After appearing exceptionally interested in completing the deal as soon as possible, Musk backed away, accusing Twitter of resisting his requests for more information about bots and spam on the platform.
Some experts now believe Musk is simply looking for a way to weasel out of the deal.
Ann Lipton, associate dean for faculty research at Tulane Law School, said in a new interview that Musk either has "buyer's remorse" or is trying to renegotiate the deal at a lower price.
"If Musk wants [Twitter] because he likes the company, but not because he plans to make it more profitable, he’s going to have trouble getting in other investors to pick up the slack," Lipton told Quartz.
"So yeah, it seems like a buyer’s remorse situation," she added.
Bust Musk can't just walk away from the deal he made -- if he actually did that, he would have to pay a $1 billion termination fee.
Even in that scenario, Twitter would have no reason to settle immediately, according to Lipton, because their interest is "getting the highest price for their shareholders."
"And as long as they think his claims are legally weak and could be resolved quickly in court, they have no reason to settle," the legal expert explained.
Other Possible Scenarios
What are some other possible scenarios?
As Lipton explained, if Musk is actually right and Twitter is refusing to disclose the number of fake and bot accounts on its platform, then he might be able to back out of the deal.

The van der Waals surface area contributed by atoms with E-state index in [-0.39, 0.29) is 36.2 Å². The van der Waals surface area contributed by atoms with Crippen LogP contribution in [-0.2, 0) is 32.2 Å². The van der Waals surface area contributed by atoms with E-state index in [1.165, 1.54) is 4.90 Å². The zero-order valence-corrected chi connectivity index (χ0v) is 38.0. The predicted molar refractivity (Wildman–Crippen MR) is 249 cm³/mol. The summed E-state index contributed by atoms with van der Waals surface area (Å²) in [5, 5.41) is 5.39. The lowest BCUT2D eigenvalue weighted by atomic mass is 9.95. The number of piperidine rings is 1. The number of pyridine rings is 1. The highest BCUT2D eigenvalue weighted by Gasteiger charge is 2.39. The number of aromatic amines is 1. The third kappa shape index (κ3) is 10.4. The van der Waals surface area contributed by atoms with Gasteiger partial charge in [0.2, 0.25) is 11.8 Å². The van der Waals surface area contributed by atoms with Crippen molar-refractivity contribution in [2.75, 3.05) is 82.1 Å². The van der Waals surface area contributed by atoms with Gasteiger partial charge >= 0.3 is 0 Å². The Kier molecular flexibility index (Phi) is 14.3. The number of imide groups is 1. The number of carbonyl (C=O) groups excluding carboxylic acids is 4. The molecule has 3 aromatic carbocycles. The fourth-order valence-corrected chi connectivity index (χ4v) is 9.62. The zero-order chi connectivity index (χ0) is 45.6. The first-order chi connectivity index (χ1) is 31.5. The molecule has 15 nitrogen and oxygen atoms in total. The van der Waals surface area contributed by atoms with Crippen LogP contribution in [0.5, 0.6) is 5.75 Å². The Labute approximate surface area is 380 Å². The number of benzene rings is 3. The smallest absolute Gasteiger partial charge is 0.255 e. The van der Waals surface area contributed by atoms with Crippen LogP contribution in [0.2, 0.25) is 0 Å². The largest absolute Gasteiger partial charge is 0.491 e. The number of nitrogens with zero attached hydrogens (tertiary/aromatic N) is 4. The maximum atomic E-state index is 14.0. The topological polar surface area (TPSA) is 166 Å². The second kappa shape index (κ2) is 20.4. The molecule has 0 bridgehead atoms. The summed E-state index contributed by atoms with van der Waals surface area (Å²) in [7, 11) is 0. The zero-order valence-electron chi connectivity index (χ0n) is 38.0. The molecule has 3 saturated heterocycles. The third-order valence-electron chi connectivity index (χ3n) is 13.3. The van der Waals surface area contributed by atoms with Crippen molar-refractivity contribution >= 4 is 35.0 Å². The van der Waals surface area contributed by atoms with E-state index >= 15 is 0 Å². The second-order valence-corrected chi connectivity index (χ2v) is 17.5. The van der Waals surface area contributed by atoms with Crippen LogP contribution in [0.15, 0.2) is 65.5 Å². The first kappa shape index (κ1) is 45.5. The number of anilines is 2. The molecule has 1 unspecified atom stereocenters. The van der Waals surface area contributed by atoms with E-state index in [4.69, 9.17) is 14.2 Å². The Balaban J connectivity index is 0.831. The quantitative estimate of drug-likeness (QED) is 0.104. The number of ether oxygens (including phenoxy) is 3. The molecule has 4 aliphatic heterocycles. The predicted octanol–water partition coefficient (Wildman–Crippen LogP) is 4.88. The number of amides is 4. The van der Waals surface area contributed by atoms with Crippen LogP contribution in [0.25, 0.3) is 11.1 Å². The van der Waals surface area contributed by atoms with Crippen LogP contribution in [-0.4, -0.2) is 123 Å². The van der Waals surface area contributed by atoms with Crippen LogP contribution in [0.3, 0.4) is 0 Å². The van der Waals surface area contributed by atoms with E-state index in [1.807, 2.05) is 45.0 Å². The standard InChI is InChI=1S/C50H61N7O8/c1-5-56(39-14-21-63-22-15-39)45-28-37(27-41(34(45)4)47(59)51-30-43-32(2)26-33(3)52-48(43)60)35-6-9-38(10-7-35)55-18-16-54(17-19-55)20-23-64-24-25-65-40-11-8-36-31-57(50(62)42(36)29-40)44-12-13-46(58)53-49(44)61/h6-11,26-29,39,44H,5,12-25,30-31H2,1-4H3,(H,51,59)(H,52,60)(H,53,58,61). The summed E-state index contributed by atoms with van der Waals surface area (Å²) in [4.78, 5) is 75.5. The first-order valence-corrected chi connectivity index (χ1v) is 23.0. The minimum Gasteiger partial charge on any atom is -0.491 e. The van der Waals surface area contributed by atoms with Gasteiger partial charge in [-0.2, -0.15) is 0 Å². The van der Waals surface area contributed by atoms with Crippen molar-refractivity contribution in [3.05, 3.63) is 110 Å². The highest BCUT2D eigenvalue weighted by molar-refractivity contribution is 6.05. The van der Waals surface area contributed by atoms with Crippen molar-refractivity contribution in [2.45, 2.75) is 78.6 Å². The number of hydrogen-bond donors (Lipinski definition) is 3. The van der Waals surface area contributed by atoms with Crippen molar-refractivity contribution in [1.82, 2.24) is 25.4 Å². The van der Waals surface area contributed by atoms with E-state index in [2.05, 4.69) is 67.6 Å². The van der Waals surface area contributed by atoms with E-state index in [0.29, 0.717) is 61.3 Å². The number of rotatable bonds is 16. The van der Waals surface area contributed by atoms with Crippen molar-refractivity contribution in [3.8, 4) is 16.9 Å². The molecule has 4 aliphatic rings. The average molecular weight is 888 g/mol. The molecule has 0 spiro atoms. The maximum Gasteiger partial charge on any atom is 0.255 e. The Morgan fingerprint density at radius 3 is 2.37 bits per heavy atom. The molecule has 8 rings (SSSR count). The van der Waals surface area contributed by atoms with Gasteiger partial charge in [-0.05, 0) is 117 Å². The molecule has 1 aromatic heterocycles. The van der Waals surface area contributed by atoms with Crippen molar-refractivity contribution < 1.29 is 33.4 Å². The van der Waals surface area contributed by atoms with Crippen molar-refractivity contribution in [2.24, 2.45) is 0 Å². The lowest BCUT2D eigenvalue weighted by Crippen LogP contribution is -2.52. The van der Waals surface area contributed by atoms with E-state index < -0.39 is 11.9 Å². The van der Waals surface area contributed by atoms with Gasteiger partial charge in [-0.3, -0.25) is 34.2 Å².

"So if it’s true that Twitter is not providing information necessary to get the debt financing, then that gives Musk grounds to terminate the agreement and Twitter can’t sue for specific performance," the legal expert said.
"I have significant doubts that it is true," she added.
Is Musk Right About Bots?
Twitter says that less than five percent of the accounts on the platform are bots, but some experts dispute this claim, though they acknowledge the company has made significant progress in addressing spam in recent years.
One former Twitter employee told The Washington Post that five percent is a "very opportune and chosen metric," and another individual familiar with the matter agreed.
Kathleen Carley, a computer science professor at Carnegie Mellon, said that some studies show the percentage of bot accounts on Twitter could be as high as 35 percent.